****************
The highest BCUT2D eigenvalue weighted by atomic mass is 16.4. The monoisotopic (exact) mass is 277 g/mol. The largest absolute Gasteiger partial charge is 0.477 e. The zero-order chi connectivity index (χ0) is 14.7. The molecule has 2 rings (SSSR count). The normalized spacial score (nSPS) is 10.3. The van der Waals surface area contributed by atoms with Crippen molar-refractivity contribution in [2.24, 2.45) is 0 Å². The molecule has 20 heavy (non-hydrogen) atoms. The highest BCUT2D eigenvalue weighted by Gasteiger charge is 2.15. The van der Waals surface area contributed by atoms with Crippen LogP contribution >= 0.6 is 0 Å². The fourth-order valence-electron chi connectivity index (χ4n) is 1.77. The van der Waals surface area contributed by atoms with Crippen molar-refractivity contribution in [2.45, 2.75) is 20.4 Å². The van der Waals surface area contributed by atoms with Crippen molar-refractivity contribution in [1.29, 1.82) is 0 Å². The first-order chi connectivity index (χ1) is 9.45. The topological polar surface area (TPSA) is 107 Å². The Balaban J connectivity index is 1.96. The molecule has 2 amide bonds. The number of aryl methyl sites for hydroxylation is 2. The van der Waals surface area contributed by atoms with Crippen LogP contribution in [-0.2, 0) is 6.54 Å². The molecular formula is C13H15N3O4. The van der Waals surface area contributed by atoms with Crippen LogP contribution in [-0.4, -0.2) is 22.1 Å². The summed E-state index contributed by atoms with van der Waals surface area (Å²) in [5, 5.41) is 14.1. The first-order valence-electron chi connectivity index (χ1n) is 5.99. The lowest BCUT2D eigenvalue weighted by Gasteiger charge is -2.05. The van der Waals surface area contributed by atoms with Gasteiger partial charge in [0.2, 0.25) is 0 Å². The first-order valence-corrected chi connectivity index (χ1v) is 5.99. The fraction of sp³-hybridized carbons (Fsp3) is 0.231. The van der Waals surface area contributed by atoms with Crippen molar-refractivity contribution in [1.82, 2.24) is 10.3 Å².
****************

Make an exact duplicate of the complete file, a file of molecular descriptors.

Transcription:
The highest BCUT2D eigenvalue weighted by atomic mass is 16.4. The monoisotopic (exact) mass is 277 g/mol. The largest absolute Gasteiger partial charge is 0.477 e. The zero-order chi connectivity index (χ0) is 14.7. The molecule has 2 rings (SSSR count). The normalized spacial score (nSPS) is 10.3. The van der Waals surface area contributed by atoms with Crippen molar-refractivity contribution in [2.24, 2.45) is 0 Å². The molecule has 20 heavy (non-hydrogen) atoms. The highest BCUT2D eigenvalue weighted by Gasteiger charge is 2.15. The van der Waals surface area contributed by atoms with Crippen LogP contribution >= 0.6 is 0 Å². The fourth-order valence-electron chi connectivity index (χ4n) is 1.77. The van der Waals surface area contributed by atoms with Crippen molar-refractivity contribution in [2.45, 2.75) is 20.4 Å². The van der Waals surface area contributed by atoms with Crippen molar-refractivity contribution in [1.29, 1.82) is 0 Å². The first-order chi connectivity index (χ1) is 9.45. The topological polar surface area (TPSA) is 107 Å². The Balaban J connectivity index is 1.96. The molecule has 2 amide bonds. The number of aryl methyl sites for hydroxylation is 2. The van der Waals surface area contributed by atoms with Crippen LogP contribution in [-0.2, 0) is 6.54 Å². The molecular formula is C13H15N3O4. The van der Waals surface area contributed by atoms with Crippen LogP contribution in [-0.4, -0.2) is 22.1 Å². The summed E-state index contributed by atoms with van der Waals surface area (Å²) in [5, 5.41) is 14.1. The first-order valence-electron chi connectivity index (χ1n) is 5.99. The lowest BCUT2D eigenvalue weighted by Gasteiger charge is -2.05. The van der Waals surface area contributed by atoms with Gasteiger partial charge in [0.2, 0.25) is 0 Å². The first-order valence-corrected chi connectivity index (χ1v) is 5.99. The fraction of sp³-hybridized carbons (Fsp3) is 0.231. The van der Waals surface area contributed by atoms with Crippen molar-refractivity contribution in [1.82, 2.24) is 10.3 Å².